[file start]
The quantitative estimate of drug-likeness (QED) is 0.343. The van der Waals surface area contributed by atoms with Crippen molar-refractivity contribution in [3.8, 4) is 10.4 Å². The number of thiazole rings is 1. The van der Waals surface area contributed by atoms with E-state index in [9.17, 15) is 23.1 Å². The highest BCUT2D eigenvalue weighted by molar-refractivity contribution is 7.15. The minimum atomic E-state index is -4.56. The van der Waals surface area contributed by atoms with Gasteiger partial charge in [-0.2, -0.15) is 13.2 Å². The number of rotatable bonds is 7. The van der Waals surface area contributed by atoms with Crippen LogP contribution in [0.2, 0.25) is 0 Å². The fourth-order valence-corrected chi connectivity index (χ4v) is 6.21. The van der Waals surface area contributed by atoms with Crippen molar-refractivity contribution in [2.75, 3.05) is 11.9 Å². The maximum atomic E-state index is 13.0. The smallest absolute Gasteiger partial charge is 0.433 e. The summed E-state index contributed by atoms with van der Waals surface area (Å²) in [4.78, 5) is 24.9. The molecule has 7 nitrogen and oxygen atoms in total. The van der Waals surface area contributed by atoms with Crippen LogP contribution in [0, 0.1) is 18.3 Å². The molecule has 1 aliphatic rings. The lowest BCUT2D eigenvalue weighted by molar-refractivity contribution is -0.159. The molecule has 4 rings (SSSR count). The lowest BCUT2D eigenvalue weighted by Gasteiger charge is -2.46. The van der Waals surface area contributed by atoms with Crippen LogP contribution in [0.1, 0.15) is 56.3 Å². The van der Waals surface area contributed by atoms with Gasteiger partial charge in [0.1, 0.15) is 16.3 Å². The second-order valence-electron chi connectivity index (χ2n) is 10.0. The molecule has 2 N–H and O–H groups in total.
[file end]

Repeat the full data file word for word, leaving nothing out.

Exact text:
The quantitative estimate of drug-likeness (QED) is 0.343. The van der Waals surface area contributed by atoms with Crippen molar-refractivity contribution in [3.8, 4) is 10.4 Å². The number of thiazole rings is 1. The van der Waals surface area contributed by atoms with E-state index in [9.17, 15) is 23.1 Å². The highest BCUT2D eigenvalue weighted by molar-refractivity contribution is 7.15. The minimum atomic E-state index is -4.56. The van der Waals surface area contributed by atoms with Gasteiger partial charge in [-0.2, -0.15) is 13.2 Å². The number of rotatable bonds is 7. The van der Waals surface area contributed by atoms with Crippen LogP contribution in [0.2, 0.25) is 0 Å². The fourth-order valence-corrected chi connectivity index (χ4v) is 6.21. The van der Waals surface area contributed by atoms with Crippen molar-refractivity contribution in [2.75, 3.05) is 11.9 Å². The maximum atomic E-state index is 13.0. The smallest absolute Gasteiger partial charge is 0.433 e. The summed E-state index contributed by atoms with van der Waals surface area (Å²) in [4.78, 5) is 24.9. The molecule has 7 nitrogen and oxygen atoms in total. The van der Waals surface area contributed by atoms with Crippen LogP contribution in [0, 0.1) is 18.3 Å². The molecule has 1 aliphatic rings. The lowest BCUT2D eigenvalue weighted by molar-refractivity contribution is -0.159. The molecule has 4 rings (SSSR count). The lowest BCUT2D eigenvalue weighted by Gasteiger charge is -2.46. The van der Waals surface area contributed by atoms with Crippen LogP contribution in [0.1, 0.15) is 56.3 Å². The van der Waals surface area contributed by atoms with Gasteiger partial charge in [0.1, 0.15) is 16.3 Å². The second-order valence-electron chi connectivity index (χ2n) is 10.0. The molecule has 2 N–H and O–H groups in total.